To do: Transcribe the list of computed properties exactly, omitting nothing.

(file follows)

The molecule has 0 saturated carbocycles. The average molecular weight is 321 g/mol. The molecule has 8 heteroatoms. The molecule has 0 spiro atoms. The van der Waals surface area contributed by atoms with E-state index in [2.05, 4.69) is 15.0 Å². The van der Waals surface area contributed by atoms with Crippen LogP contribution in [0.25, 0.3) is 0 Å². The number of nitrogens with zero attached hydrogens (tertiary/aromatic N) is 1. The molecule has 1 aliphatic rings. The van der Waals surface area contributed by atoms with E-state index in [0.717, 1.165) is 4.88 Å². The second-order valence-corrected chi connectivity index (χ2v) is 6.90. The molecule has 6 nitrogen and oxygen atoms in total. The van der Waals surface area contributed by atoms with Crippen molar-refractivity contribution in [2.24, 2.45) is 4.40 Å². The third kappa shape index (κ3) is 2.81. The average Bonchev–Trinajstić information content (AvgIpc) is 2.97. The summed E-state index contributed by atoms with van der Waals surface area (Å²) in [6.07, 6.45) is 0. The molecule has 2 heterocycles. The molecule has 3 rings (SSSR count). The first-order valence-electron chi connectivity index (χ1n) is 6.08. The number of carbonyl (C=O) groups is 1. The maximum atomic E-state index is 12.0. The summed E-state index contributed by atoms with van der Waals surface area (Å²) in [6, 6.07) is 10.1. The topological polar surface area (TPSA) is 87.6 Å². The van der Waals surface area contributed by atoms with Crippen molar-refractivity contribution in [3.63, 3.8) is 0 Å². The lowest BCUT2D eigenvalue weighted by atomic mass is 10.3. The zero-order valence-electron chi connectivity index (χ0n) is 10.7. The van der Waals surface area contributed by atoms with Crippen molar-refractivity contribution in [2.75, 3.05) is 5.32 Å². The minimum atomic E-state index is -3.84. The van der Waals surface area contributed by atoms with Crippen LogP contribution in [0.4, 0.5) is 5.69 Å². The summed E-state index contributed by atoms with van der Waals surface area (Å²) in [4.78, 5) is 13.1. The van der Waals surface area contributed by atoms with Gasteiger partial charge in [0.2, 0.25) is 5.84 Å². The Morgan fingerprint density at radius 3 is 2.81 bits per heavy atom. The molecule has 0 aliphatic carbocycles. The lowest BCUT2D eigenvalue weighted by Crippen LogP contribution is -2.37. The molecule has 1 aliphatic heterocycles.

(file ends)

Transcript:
The molecule has 0 saturated carbocycles. The average molecular weight is 321 g/mol. The molecule has 8 heteroatoms. The molecule has 0 spiro atoms. The van der Waals surface area contributed by atoms with E-state index in [2.05, 4.69) is 15.0 Å². The van der Waals surface area contributed by atoms with Crippen LogP contribution in [0.25, 0.3) is 0 Å². The number of nitrogens with zero attached hydrogens (tertiary/aromatic N) is 1. The molecule has 1 aliphatic rings. The van der Waals surface area contributed by atoms with E-state index in [0.717, 1.165) is 4.88 Å². The second-order valence-corrected chi connectivity index (χ2v) is 6.90. The molecule has 6 nitrogen and oxygen atoms in total. The van der Waals surface area contributed by atoms with Crippen molar-refractivity contribution in [2.24, 2.45) is 4.40 Å². The third kappa shape index (κ3) is 2.81. The average Bonchev–Trinajstić information content (AvgIpc) is 2.97. The summed E-state index contributed by atoms with van der Waals surface area (Å²) in [6.07, 6.45) is 0. The molecule has 2 heterocycles. The molecule has 3 rings (SSSR count). The first-order valence-electron chi connectivity index (χ1n) is 6.08. The number of carbonyl (C=O) groups is 1. The maximum atomic E-state index is 12.0. The summed E-state index contributed by atoms with van der Waals surface area (Å²) in [6, 6.07) is 10.1. The topological polar surface area (TPSA) is 87.6 Å². The van der Waals surface area contributed by atoms with Crippen molar-refractivity contribution in [3.63, 3.8) is 0 Å². The lowest BCUT2D eigenvalue weighted by atomic mass is 10.3. The zero-order valence-electron chi connectivity index (χ0n) is 10.7. The van der Waals surface area contributed by atoms with Crippen molar-refractivity contribution in [2.75, 3.05) is 5.32 Å². The minimum atomic E-state index is -3.84. The van der Waals surface area contributed by atoms with Crippen LogP contribution in [0.4, 0.5) is 5.69 Å². The summed E-state index contributed by atoms with van der Waals surface area (Å²) in [4.78, 5) is 13.1. The van der Waals surface area contributed by atoms with Gasteiger partial charge in [0.2, 0.25) is 5.84 Å². The Morgan fingerprint density at radius 3 is 2.81 bits per heavy atom. The molecule has 0 aliphatic carbocycles. The lowest BCUT2D eigenvalue weighted by Crippen LogP contribution is -2.37. The molecule has 1 aliphatic heterocycles.